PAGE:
baan malur

Last Seed, 28th, 4E 202

Sometimes life will have you cross an individual with such raw, unacknowledged talent that you find yourself wondering how it was that the person’s name isn’t lauded in every cornerclub across the province. Geldis Sadri is wasting his time here. He’d be a rich man in Baan Malur with this Sujamma of his. After two centuries without, I was nearly brought to tears by the taste of it. A drink worthy of our greatest ancestors.

I made sure he knew it, too, both with my words and by buying five bottles the stuff. They’re sitting bedside as I write. Makes me look like a drunkard, I’m sure, but I have no intention of doing anything but slowly savoring the drink. Besides, they’re not all for myself. Three of these bottles will serve as gifts to the Urshilaku wise woman the next time I chance to talk to her. I’m hoping they’ll make her amicable enough to give her insight on the ash spawn problem.

I went to fire my armor earlier and found myself once more making small talk - this time with the Captain of the guard, Veleth. A good man, the respectful sort, even while knowing well who I am. He inquired about the resin I was rubbing into the bonemold before placing it in the forge. Apparently, the old trick of coating your armor shalk resin and finely ground fire-salts is one that was lost to the ages; shame, as it prevents wear from ash and fire better than anything else. It was a stroke of luck that the alchemist had some shalk resin available, though it was from her personal stores and cost quite a sum due to it. The amount proved to be more than I needed however, and I ended up giving the remainder of the mixture to Veleth to use on his armor the next time it was in need of repair in return for his promise that he’d continue to repair his own armor as a true Redoran should. He seemed both startled and pleased by the gift. I figured it’d serve me well to have the Captain of the guard be somewhat fond of me, just in case.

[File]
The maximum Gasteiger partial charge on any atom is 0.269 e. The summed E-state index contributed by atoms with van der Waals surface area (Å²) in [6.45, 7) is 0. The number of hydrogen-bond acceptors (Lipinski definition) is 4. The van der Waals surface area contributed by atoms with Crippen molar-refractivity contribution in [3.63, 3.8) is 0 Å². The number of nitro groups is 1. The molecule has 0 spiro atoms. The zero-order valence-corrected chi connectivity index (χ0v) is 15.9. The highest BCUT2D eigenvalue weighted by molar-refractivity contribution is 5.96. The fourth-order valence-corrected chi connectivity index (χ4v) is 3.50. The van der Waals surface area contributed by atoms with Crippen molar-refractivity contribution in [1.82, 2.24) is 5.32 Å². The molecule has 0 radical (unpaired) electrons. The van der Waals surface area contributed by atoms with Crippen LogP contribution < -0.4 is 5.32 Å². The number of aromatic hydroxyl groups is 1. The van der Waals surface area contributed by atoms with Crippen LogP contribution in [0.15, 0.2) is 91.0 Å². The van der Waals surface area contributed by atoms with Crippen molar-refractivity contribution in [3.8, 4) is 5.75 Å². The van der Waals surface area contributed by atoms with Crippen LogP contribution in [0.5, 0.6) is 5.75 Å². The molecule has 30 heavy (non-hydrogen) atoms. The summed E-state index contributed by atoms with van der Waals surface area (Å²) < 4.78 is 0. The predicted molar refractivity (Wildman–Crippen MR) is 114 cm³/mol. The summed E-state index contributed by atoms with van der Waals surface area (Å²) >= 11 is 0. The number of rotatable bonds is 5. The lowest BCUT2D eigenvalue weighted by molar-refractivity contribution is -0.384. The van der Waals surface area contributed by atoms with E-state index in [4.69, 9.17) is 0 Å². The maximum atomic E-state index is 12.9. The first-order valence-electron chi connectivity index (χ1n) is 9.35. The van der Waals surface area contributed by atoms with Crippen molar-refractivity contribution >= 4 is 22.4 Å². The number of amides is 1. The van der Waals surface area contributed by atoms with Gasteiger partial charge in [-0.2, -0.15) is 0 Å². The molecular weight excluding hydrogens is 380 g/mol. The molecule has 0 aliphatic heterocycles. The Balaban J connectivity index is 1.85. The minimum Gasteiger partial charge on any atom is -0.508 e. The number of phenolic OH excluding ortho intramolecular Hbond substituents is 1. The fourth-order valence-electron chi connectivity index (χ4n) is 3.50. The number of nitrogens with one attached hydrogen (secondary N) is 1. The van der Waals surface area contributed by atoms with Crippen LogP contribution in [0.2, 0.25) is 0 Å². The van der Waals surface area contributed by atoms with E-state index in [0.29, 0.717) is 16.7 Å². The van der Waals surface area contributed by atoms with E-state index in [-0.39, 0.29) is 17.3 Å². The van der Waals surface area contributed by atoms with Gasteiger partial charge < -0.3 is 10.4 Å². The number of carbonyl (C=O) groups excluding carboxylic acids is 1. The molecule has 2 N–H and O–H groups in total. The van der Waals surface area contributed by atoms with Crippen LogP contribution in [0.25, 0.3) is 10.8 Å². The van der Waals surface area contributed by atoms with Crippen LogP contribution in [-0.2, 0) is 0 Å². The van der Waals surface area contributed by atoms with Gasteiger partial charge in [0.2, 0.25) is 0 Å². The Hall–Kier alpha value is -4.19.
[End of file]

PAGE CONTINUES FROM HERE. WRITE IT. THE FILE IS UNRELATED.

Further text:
Morvayn’s visit last night is still fresh on my mind. For some reason, I find myself mulling over the events leading up to my departure from House Redoran far more than I have in years. It’s as though I had forgotten the Dreams and now, once I acknowledged them again, they’ve returned to haunt me. Dagoth Ur is dead, and I would have hoped that his grasp on my mind would have died with him. These things have their own scars, I suppose. It is not all unpleasant however; quite the contrary. That’s what disturbs me.

Saints bless Sadri and his drink. Perhaps one of these bottles will have to be sacrificed to the evening, after all.

Hearthfire, 1st, 4E 202

Ariveth had some other business to attend to for the next few days. I had been hoping this would serve as a reprieve from being constantly watched, but unfortunately I was counting my graces.

I’m now being accompanied by a mercenary by the name of Teldryn Sero, who conveniently informed me that he was from Baan Malur and knew precisely who I was and that, though he had no sentimental attachment to Raven Rock like Ariveth did, he was obligated by principle to make sure I did not cause any harm or trouble.

“Principle” is an interesting word to use for “pay” but I’m not one to judge a man’s motivations.

Considering Teldryn’s scathing greeting, I was obligated to return one of an equal temperature, reminding him that he would know well what I was capable of in that case and that he’d do best to watch his tongue.

I’m sure we’ll get along just fine. Shame, if I were in a better mood I’d likely find this Sero’s disposition to be agreeable, or amusing in the very least. But House Redoran has my nerves frayed and the lack of any proper form of solitude after reveling in it for so long is steadily blunting my patience. This should be an interesting few days, to say in the least.

Don’t get too far ahead.” I’ll go where I please you nix-brained brat.